I am not a scholar of Mary Shelley’s time nor her writing but I believe that you can often tell a great deal about both by the stories a writer chooses to write and the themes they pursue in those stories.  Mary Shelley lived in a world undergoing change at a pace that previous generations had never experienced.  Cities were growing and spreading at an alarming rate and the town-based way of life was under siege by strangers, strange contraptions and strange ideas. The children of the time were less likely to work at the same job that their parents and their parent’s parents had for generations.   The first moments of modern medicine and science were emerging into the public awareness with revelations and possibilities that seemed frightening and perhaps even “godless.” In a world unaccustomed to change yet under siege by it, man and his arrogance seemed the cause of the anxieties. Not just any men, but men of learning and of science, the men of progress. Within this psychosocial context, a horror story about a privileged man committing the ultimate crime against god and nature by believing he could make a human being, was a story whose time had come.

The times we live in:
Caveat: The description to follow is speaking to a wider world anxiety shared on some level by larger groups and is not a personal platform for me, though I must say I could count a few of my own anxieties as related to these.  You may or may not agree with the distillation of this perspective and that’s OK since its use is as a perspective off of which to synthesize fiction.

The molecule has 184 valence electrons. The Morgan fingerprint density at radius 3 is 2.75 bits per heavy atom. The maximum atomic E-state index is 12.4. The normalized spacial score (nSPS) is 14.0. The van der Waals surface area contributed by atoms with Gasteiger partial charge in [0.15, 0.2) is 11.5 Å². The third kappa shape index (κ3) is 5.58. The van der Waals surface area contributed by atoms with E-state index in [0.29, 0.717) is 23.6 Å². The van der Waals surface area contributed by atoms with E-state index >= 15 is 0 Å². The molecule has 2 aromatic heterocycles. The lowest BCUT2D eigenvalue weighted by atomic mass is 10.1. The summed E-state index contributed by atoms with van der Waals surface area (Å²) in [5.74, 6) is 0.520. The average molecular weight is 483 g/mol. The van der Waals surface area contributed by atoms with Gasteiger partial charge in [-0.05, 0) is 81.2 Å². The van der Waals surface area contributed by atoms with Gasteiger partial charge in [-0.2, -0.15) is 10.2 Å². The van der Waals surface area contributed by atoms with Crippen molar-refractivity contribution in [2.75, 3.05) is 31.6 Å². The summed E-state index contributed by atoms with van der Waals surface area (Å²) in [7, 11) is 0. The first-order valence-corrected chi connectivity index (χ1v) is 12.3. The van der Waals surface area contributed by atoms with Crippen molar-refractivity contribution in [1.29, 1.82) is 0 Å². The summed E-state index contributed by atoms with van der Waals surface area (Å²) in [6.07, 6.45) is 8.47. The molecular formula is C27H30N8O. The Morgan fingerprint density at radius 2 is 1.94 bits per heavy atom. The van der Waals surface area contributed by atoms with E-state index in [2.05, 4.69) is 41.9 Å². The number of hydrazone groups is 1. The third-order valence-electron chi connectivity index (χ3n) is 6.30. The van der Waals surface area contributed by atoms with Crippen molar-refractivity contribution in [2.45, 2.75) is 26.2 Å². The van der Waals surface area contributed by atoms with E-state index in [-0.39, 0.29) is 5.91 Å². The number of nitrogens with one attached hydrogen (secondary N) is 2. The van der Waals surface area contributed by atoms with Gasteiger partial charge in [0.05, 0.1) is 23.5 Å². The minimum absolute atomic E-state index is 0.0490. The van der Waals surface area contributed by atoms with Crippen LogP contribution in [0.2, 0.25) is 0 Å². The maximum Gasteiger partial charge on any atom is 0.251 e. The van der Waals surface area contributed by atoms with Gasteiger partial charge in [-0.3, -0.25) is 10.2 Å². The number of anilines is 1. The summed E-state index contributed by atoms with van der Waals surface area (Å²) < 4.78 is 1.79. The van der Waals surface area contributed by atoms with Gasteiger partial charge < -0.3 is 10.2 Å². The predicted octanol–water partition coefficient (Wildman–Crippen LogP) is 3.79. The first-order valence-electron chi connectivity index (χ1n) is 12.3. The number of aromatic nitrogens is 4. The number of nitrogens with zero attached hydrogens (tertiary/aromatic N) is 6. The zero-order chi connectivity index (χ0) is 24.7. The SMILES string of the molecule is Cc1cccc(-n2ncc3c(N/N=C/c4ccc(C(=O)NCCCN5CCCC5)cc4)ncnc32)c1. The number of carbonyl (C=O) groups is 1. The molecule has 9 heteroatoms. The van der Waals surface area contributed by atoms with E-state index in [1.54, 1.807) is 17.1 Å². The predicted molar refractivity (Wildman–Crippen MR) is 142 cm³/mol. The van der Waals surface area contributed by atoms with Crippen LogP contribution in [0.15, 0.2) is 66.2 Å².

Let’s say for now that we live in an age where change is a fact of life and our children are growing up natives to the idea of waiting just a moment to see the next iteration of new technology and science affect the world.  We aren’t afraid of change any longer we are entertained by it and we wait eagerly to buy it.  If anything is true, we have adopted disposability as a collateral result of improving our lives through “upgrading” frequently.  We no longer broadly look at science and technology with great suspicion or even offhand contempt and don’t assume it to be either good or evil (politicization of scientific findings notwithstanding).  In our modern world the good or evil is quite clearly coming from the minds of certain men and how they choose to use or abuse progress and ideas.  Our fears have more to do with power most people can’t access or control and its misuse.  Entire world economies have been brought to the brink of collapse by a tiny group of individuals with membership in the club of the unimaginably wealthy.  While the world struggles with the social, economic and human costs of attempting to recalibrate and rebuild from the collapse caused by many decades of addiction to easy credit and out of control acquisitive lifestyles, the fluid capital, the earnings of those who actually make things, remains largely captive in vast untouchable fortunes of this quietly controlling upper banking society.